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A Rosenberg by Any Other Name?

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Burst Details

A Rosenberg by Any Other Name?

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3 months ago

Automatic TRANSCRIPT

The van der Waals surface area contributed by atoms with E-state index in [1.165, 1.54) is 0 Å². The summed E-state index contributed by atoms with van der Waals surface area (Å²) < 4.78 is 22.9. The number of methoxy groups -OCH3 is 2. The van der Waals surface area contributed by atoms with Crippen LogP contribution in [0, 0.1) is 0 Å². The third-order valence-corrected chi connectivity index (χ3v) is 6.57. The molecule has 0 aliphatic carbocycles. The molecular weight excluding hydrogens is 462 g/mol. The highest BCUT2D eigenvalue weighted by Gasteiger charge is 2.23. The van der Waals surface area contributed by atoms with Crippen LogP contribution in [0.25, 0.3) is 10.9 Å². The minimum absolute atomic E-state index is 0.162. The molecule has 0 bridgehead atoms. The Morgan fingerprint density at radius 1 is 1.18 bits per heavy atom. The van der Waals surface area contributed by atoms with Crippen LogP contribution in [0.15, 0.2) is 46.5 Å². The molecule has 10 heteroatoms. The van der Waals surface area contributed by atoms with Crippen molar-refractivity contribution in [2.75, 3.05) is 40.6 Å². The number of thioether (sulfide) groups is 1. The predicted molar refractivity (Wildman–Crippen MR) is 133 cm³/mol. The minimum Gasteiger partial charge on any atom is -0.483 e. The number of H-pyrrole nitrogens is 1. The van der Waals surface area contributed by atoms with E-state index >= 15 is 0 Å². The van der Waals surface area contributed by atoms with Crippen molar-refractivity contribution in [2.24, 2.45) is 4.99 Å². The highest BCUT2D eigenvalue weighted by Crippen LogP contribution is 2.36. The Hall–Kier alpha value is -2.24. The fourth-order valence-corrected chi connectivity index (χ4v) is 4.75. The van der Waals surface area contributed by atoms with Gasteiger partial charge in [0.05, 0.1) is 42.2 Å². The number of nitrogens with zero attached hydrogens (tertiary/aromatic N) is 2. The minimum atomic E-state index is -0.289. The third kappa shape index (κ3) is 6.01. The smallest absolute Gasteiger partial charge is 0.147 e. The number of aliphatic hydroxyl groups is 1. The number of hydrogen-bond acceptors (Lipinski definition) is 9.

I'm Jason La Steak and I'm really excited to welcome Geraldine. Good a fan and Kirsten from left to the podcast today. To talk about Kirsten's book a Rosenberg by any other name. A history of Jewish name changing America Josie could offend. It's a scholar of modern your studies currently teaching at American University. She received her. Phd In history from Brandeis University in two thousand eighteen and her research is focused on migration gender and the intersection of law and religion in French. American Jewish history. And we're also joined of course by Kirstin from Agla who's an associate professor at Michigan State University's Department of History her book Rosenberg by any other name. Which we're GonNa talk about today explores the history of name changing in the US in the twentieth century and her first book American Dreams and not nightmares looked at secular Jewish intellectuals. Use of the Holocaust in the early nineteen sixties. Thanks Jason I'm Geraldine. I'm very excited to talk with Kirsten today about her book on Jewish name changing in the United States. I was really fascinated to read Christian books because he deals with so many different things. And one thing that really stood out is the question of the types of economic and social anti-semitism that juice faced in the twentieth century. And this is a story that has been obscured both in how American Jews tell their own story and how they really name changing itself. But it's also a topic that has been obscured largely in the history of American Jews. And so a lot of the discussion with Kirsten really centered on the question of how everyday life of Jews in America were is shaped by anti-semitism and how American Jews del their own story in their recounting of how juice change their names in the twentieth century. I hope you'll enjoy this conversation. Kirsten hiding for joining the Jewish history matters podcast. Thank you so much for having me. I'm really excited so I actually wanted to start with a joke. That's awesome so it's actually a French. Joke offense Jewish joke as I understand it. So it's a story of Mister Meshu Shoe Katzman. We'll goes to the French authorities in the early twentieth century because he wants to change his name. A finds that cats minis for to foreign sounding Fort Jewish sounding so he asked no. Would it be possible to change the name and the French official tells him yes? Sure Okay so what's your name Katzman. So he breaks cats on into to any asked him. So what does that mean in German and the Jewish men says it means Shah Cat in English Okay what does men mean and the men answers it means lum the men so essential official says okay. Katzman you are no no longer cats men but shallow brilliant. It is marvelous because it's really about how your revealing I see in the process of trying to conceal it as you say in the book. Jewish name changing is no laughing matter. We have a lot of jokes involving name changing but it is in fact a very serious topic and so I wanted to start the conversation by asking you why it is such a serious topic and also what do you mean by name changing because I think the readers need to understand what that meant in the American context so the first thing that's really important to say is I only looked at one archive when space for name changing which was official name changing in civil court. It wound up being incredibly rich space. But there's lots of other places in lots of other ways that people could change their names for example. When I started talking about my work I had immigration. Historians say but this is not the only kind of name changing that happens if immigration memoirs you can see and I teach for my students memoirs where people decide to change their name on the shop floor. You know all the people they work with at the sweatshop. I'll sit around and spend the day talking about what your new American names should be. There's definitely kind of informal name changing people sort of take on names and the US among if not the than among the most flexible places in name changing you can really informally. Change Your name to anything. You want without any kind of permission or official status whatsoever. And it's legal this Anglo American law that the US actually took it even to a greater extent in England in some ways on sort of informal name changing people's selecting names because they like them because it sounds good. Those actually are are themselves legal so people can really change their names to anything so because I was using official name changes in city in civil court. I was looking at people who chose to do so officially who chose to be having the state know about their name changing and so- choosing to look at official name. Tinging meant that I was also looking not just at the state it wound up meaning also that I was looking at other kinds of people who might be interested in your name private employers or universities or other kinds of places and spaces where they might these surveillance you. I think maybe watching you questioning. Why your name looks different from one place from the other? What I saw gave us a real insight into the impact of the anti-ageing and the importance of it which is actually kind of your second question right. Why is this important? Why is it serious? A lot of what I've found in the archives. I mean I think a lot of people would have found it boring people's reasons for changing their names if you didn't spend a lot of time looking at them. They were very boring. I want to change my name because it's hard to spell because it's hard to pronounce equal can't remember it. It's hard to say on the telephone. You know a lot of sort of things like that so you had to kind of read through the lines but also some sad stories people who would talk about being excluded in the military people who talked about their employer telling them they had to change their name when they got promoted people who wanted to erase memories of having escaped Germany during World War Two. There are a lot of those sad stories and in other kinds of readings. I did oral history is that I did. It's not always you know. Sort of a tragedy. But there's a lot of lingering sadnesses there's a lot of lingering ambivalence and I think the larger part of the story is people feeling like they had to do this. Some of the interesting part of looking at the state and the government's interest in doing this right and sort of making name changing available to people so easily right so readily you can change your name. Go ahead and change. Her name is volunteerism. The circumstances under which they're changing their names are not free and open they are constrained. They are significantly constrained not forcibly coerced. But they are constrained and sometimes they are being asked to or told to change their names by employers by military officers by defense industry contractors by people who kind of represent some kind of power and have interactions with Stay or certainly with their possibilities of getting a job and living in America. I think it's interesting that everybody's treated this so much as a joke that no scholar studied it. You know which I find really interesting right. That people have so far. Brush this and treated it as something that was not serious that was insignificant or Hurace. Something that was not really important so you actually mentioned the state a few times so I wanted to ask you about the state. What's at stake in controlling names and name changes from a state perspective so the federal government begins asking about name tinges voluntarily on Naturalization Petitions in nineteen of Sex. It is voluntary. It's just a line on your naturalization petition so I only did a very limited look at naturalization petitions but I found at least a few where somebody clearly had changed their name so that it looked very different but clearly the people setting this out that they didn't fill out a name change like the government didn't see this change in spelling as actually being a change in name. So there's a certain amount of laxity that European grants are being treated with in their ability to change their names so my story more begins with really World War One and then especially the Inter war period and World War Two and it spirals as the welfare state as the government begins to be concerned with issues of security and be concerned that the people standing in front of whatever federal worker may not be who they size so one of the most important things I think that leads to the nineteen forties in particular being. Sort of the place. Where you see. More of these official petitions being submitted than any other time in the twentieth century is that the government decides that during World War Two. It actually happened in nineteen ninety eight. They begin having defense. Contractors require birth certificates on so they can ensure the safety of their defense plates. So you see beginning in the nineteen thirties forties this kind of spiraling new. People start to have to produce their birth certificates in order to get jobs to become a part of the war effort which is where the jobs are happening and then as people begin to register for the draft or as they begin to be officers they are getting inconsistent right. It's not I don't think this is every single person who goes to apply to become an officer or to register for the draft or even to try to work for the defense industry but what you get is just more and more people who are getting defense contractors or officers or rotc people or whoever saying. Oh your name doesn't match you know you're going to have troubles you know you need to come back. And produce a birth certificate that matches so some of this is about security right security as the country is going to war and I think some of it is just about the government beginning to look to documents. They are trying more during the welfare state especially during the war to keep track of. Who's who I didn't see a lie. That was necessarily pushed by the Alien Registration. Act But that is something that is starting to begin to question people who have not become citizens yet so my gases that is playing a sub textual role in some people's decisions to do this. The state is beginning to keep track of people and so this kind of very open ended name policy which was working really to sort of bring white immigrants into the country and enfold them seamlessly as the US goes to war as it begins to offer benefits like welfare benefits but also especially as it begins to go to a second war it begins to want to keep track of people and it's using names as part of that way of kind of keeping track of